Location: 60 Lowther Ave, Toronto, ON Contact: pmgrenier@sympatico.ca

OISE/U of T is holding a Writing for Rights event on 10 am – 4 pm
For students, faculty, staff, alumni, and open to the public! Come through the lobby to the coffee shop.
Location: 252 Bloor St W, Toronto, ON Contact: (647) 402-7535

Harbourfront Community Centre is holding a Writing for Rights event on December 10, 2010 12:00 pm
Getting all the staff and students of the Harbourfront Community Centre to take time on December 10th, 2010 to write a letter regarding International Human Rights Day.
Location:
627 Queens Quay W , Toronto, ON Contact: (416) 553-0547

News: Anti-Gay Evangelist appointed to Immigration Board

Doug Cryer, former director of public policy for the Evangelical Fellowship of Canada, has been appointed to the Immigration and Refugee Board (IRB).

Cryer's appointment has many people worried because of statements that he made publicly in 2006 on CanadianChristianity.com, where he said that the church has a right to say that homosexual behaviour is sinful, just as it can say that adultery is sinful. "It is part of God's teaching," he said, though he was also critical of a church that mass-mailed a homophobic pamphlet which included an article titled The Plague of this 21st Century: The Consequences of the Sin of Homosexuality (AIDS). "This kind of brochure helps to reinforce the negative stereotype of Christians," Cryer said at the time.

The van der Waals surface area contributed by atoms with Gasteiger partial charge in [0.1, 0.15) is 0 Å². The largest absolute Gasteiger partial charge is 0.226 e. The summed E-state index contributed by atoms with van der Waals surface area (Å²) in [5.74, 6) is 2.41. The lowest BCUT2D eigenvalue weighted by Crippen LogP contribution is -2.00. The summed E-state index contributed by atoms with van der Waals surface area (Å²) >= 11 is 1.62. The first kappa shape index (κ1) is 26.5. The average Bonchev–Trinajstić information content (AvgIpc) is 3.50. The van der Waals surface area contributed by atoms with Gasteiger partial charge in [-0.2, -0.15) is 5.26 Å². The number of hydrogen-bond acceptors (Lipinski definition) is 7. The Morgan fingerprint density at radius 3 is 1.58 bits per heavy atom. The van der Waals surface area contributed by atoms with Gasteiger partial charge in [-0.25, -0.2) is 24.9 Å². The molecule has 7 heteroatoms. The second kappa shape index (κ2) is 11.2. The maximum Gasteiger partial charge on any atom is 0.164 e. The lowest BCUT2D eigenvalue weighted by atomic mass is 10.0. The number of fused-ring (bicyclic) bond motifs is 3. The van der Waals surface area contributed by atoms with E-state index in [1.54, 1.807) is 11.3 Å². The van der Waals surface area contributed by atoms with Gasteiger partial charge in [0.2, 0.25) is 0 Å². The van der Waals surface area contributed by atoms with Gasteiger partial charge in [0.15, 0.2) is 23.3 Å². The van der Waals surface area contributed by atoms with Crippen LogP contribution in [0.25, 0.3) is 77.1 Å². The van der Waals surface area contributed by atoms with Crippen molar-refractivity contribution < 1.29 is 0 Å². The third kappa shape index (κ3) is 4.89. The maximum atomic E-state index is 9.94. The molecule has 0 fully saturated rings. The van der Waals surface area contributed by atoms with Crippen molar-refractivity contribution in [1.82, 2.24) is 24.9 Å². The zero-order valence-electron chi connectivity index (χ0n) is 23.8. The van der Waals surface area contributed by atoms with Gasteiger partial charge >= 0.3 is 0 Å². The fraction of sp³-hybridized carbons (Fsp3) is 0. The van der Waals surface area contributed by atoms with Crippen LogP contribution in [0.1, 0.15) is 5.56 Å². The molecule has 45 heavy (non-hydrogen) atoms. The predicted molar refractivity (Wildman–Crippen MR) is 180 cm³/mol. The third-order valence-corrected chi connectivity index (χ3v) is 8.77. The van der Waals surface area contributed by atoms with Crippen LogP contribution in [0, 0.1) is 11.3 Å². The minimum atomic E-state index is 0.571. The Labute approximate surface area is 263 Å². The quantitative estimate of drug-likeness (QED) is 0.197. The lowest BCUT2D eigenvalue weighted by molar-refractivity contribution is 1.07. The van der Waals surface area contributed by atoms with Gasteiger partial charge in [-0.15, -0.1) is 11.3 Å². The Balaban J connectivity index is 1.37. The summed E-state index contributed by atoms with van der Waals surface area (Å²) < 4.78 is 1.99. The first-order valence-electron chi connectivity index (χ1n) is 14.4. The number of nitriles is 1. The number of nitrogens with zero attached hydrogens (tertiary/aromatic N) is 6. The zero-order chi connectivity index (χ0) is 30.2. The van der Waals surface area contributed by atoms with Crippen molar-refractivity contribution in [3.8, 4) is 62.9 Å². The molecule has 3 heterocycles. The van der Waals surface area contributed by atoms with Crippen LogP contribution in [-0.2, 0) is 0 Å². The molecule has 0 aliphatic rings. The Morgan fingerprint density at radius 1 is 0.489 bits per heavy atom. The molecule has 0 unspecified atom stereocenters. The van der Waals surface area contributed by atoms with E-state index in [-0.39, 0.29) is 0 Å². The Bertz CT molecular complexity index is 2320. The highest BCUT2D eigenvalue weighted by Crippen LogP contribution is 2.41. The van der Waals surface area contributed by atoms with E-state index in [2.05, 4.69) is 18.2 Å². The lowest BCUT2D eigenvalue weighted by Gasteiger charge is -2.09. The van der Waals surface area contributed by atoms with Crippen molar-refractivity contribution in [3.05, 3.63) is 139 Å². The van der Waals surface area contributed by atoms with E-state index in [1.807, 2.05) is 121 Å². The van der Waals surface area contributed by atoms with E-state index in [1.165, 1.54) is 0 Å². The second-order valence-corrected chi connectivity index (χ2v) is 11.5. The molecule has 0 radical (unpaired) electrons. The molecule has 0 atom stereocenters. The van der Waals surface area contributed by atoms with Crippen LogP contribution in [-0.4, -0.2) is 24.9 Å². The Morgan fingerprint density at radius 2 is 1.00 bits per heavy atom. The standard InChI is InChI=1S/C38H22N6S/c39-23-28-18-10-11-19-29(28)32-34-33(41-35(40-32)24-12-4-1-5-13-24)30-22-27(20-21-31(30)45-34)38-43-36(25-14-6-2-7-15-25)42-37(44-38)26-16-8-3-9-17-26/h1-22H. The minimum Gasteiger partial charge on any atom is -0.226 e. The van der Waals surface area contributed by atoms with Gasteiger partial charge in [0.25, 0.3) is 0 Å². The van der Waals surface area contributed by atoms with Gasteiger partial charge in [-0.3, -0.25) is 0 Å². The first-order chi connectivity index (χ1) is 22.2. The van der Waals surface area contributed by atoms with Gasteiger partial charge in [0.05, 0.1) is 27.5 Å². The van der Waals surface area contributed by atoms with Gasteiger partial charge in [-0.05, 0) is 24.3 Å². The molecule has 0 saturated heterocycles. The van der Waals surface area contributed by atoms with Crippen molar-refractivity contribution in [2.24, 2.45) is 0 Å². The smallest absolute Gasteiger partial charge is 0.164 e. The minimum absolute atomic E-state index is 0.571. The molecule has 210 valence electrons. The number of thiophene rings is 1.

During his time at the Evangelical Fellowship, Cryer actively campaigned against same-sex marriage, arguing that it could have a "negative impact on children."...

(When) NDP immigration critic Olivia Chow submitted Access to Information (ATI) requests for the selection criteria, she was given pages of blacked-out notes that were unusable.

"He does not have any in-depth experience on any immigration and refugee issues," Chow says. "From his CV, he has no experience serving on the tribunal or connected with administrating the law, so I can't see how he would qualify to be an Immigration and Refugee Board member." Chow also suggests that Cryer's appointment is likely because he was a failed Conservative candidate, having run in the 2004 general election as the candidate for Wascana in Saskatchewan, and that he previously served as the legislative assistant to a Conservative MP.